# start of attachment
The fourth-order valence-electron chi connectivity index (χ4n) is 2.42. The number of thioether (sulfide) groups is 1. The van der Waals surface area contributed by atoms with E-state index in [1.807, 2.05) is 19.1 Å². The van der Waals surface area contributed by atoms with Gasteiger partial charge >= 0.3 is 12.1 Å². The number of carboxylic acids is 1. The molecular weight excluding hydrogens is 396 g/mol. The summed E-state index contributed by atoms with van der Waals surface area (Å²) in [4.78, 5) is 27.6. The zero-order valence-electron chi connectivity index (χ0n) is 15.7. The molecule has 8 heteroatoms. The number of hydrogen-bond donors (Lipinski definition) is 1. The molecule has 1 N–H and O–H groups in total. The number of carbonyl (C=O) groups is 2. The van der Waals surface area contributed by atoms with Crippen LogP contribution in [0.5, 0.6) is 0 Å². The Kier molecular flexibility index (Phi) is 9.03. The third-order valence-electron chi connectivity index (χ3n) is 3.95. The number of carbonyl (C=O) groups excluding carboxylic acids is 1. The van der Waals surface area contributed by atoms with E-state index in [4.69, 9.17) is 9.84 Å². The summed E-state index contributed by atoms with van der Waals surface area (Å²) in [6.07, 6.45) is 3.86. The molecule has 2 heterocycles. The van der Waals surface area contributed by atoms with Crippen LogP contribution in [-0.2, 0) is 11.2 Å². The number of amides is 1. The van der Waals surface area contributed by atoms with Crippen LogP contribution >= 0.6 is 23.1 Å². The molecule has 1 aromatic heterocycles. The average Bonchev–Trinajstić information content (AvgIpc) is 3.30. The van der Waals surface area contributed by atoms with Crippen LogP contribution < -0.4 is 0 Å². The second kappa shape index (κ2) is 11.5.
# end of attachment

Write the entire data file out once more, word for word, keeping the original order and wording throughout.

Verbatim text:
The fourth-order valence-electron chi connectivity index (χ4n) is 2.42. The number of thioether (sulfide) groups is 1. The van der Waals surface area contributed by atoms with E-state index in [1.807, 2.05) is 19.1 Å². The van der Waals surface area contributed by atoms with Gasteiger partial charge >= 0.3 is 12.1 Å². The number of carboxylic acids is 1. The molecular weight excluding hydrogens is 396 g/mol. The summed E-state index contributed by atoms with van der Waals surface area (Å²) in [4.78, 5) is 27.6. The zero-order valence-electron chi connectivity index (χ0n) is 15.7. The molecule has 8 heteroatoms. The number of hydrogen-bond donors (Lipinski definition) is 1. The molecule has 1 N–H and O–H groups in total. The number of carbonyl (C=O) groups is 2. The van der Waals surface area contributed by atoms with Crippen LogP contribution in [0.5, 0.6) is 0 Å². The Kier molecular flexibility index (Phi) is 9.03. The third-order valence-electron chi connectivity index (χ3n) is 3.95. The number of carbonyl (C=O) groups excluding carboxylic acids is 1. The van der Waals surface area contributed by atoms with E-state index in [4.69, 9.17) is 9.84 Å². The summed E-state index contributed by atoms with van der Waals surface area (Å²) in [6.07, 6.45) is 3.86. The molecule has 2 heterocycles. The van der Waals surface area contributed by atoms with Crippen LogP contribution in [-0.2, 0) is 11.2 Å². The number of amides is 1. The van der Waals surface area contributed by atoms with Crippen LogP contribution >= 0.6 is 23.1 Å². The molecule has 1 aromatic heterocycles. The average Bonchev–Trinajstić information content (AvgIpc) is 3.30. The van der Waals surface area contributed by atoms with Crippen LogP contribution < -0.4 is 0 Å². The second kappa shape index (κ2) is 11.5.